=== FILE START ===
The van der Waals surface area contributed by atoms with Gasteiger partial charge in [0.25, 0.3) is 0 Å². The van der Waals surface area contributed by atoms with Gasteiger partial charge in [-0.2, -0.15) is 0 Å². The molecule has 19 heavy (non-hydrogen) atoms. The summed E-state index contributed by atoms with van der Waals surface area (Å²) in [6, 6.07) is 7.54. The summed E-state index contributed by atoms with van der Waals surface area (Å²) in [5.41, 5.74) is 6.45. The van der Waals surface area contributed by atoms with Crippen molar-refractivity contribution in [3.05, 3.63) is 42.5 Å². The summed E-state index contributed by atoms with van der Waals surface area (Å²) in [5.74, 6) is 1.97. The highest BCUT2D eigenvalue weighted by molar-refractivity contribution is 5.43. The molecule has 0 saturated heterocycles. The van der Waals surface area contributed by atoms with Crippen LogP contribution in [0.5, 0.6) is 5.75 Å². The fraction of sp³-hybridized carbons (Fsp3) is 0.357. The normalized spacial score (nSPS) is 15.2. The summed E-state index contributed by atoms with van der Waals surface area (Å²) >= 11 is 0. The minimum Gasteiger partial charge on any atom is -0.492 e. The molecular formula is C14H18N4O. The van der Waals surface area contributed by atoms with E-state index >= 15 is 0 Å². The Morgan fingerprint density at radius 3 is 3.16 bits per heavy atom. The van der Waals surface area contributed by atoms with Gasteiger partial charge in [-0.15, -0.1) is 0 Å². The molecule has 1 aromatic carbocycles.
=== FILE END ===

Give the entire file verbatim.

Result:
The van der Waals surface area contributed by atoms with Gasteiger partial charge in [0.25, 0.3) is 0 Å². The van der Waals surface area contributed by atoms with Gasteiger partial charge in [-0.2, -0.15) is 0 Å². The molecule has 19 heavy (non-hydrogen) atoms. The summed E-state index contributed by atoms with van der Waals surface area (Å²) in [6, 6.07) is 7.54. The summed E-state index contributed by atoms with van der Waals surface area (Å²) in [5.41, 5.74) is 6.45. The van der Waals surface area contributed by atoms with Crippen molar-refractivity contribution in [3.05, 3.63) is 42.5 Å². The summed E-state index contributed by atoms with van der Waals surface area (Å²) in [5.74, 6) is 1.97. The highest BCUT2D eigenvalue weighted by molar-refractivity contribution is 5.43. The molecule has 0 saturated heterocycles. The van der Waals surface area contributed by atoms with Crippen LogP contribution in [0.5, 0.6) is 5.75 Å². The fraction of sp³-hybridized carbons (Fsp3) is 0.357. The normalized spacial score (nSPS) is 15.2. The summed E-state index contributed by atoms with van der Waals surface area (Å²) >= 11 is 0. The minimum Gasteiger partial charge on any atom is -0.492 e. The molecular formula is C14H18N4O. The van der Waals surface area contributed by atoms with E-state index >= 15 is 0 Å². The Morgan fingerprint density at radius 3 is 3.16 bits per heavy atom. The van der Waals surface area contributed by atoms with Gasteiger partial charge in [-0.15, -0.1) is 0 Å². The molecule has 1 aromatic carbocycles.